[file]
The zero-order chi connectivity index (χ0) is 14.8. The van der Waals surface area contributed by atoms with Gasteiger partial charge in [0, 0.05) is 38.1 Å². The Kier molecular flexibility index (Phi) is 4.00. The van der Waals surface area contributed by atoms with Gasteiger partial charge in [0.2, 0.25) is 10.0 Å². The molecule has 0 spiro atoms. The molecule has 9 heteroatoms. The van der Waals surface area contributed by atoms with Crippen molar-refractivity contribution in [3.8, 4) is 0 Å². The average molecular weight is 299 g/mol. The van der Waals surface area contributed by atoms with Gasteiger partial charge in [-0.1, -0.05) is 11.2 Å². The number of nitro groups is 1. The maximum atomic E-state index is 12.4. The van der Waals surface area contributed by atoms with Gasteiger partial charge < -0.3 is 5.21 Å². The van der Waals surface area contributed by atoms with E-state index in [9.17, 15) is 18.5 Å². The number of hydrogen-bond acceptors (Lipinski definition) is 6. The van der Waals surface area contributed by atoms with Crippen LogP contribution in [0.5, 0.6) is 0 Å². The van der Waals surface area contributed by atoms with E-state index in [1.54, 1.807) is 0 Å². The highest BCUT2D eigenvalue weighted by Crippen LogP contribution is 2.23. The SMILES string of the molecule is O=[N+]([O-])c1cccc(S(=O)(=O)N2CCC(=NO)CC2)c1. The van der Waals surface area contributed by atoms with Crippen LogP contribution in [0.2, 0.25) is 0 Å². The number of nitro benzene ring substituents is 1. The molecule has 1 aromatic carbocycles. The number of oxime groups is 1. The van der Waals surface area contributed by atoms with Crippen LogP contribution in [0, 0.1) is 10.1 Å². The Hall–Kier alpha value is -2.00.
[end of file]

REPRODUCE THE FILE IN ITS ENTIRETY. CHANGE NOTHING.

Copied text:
The zero-order chi connectivity index (χ0) is 14.8. The van der Waals surface area contributed by atoms with Gasteiger partial charge in [0, 0.05) is 38.1 Å². The Kier molecular flexibility index (Phi) is 4.00. The van der Waals surface area contributed by atoms with Gasteiger partial charge in [0.2, 0.25) is 10.0 Å². The molecule has 0 spiro atoms. The molecule has 9 heteroatoms. The van der Waals surface area contributed by atoms with Crippen molar-refractivity contribution in [3.8, 4) is 0 Å². The average molecular weight is 299 g/mol. The van der Waals surface area contributed by atoms with Gasteiger partial charge in [-0.1, -0.05) is 11.2 Å². The number of nitro groups is 1. The maximum atomic E-state index is 12.4. The van der Waals surface area contributed by atoms with Gasteiger partial charge < -0.3 is 5.21 Å². The van der Waals surface area contributed by atoms with E-state index in [9.17, 15) is 18.5 Å². The number of hydrogen-bond acceptors (Lipinski definition) is 6. The van der Waals surface area contributed by atoms with Crippen LogP contribution in [0.5, 0.6) is 0 Å². The van der Waals surface area contributed by atoms with E-state index in [1.54, 1.807) is 0 Å². The highest BCUT2D eigenvalue weighted by Crippen LogP contribution is 2.23. The SMILES string of the molecule is O=[N+]([O-])c1cccc(S(=O)(=O)N2CCC(=NO)CC2)c1. The van der Waals surface area contributed by atoms with Crippen LogP contribution in [0.2, 0.25) is 0 Å². The number of nitro benzene ring substituents is 1. The molecule has 1 aromatic carbocycles. The number of oxime groups is 1. The van der Waals surface area contributed by atoms with Crippen LogP contribution in [0, 0.1) is 10.1 Å². The Hall–Kier alpha value is -2.00.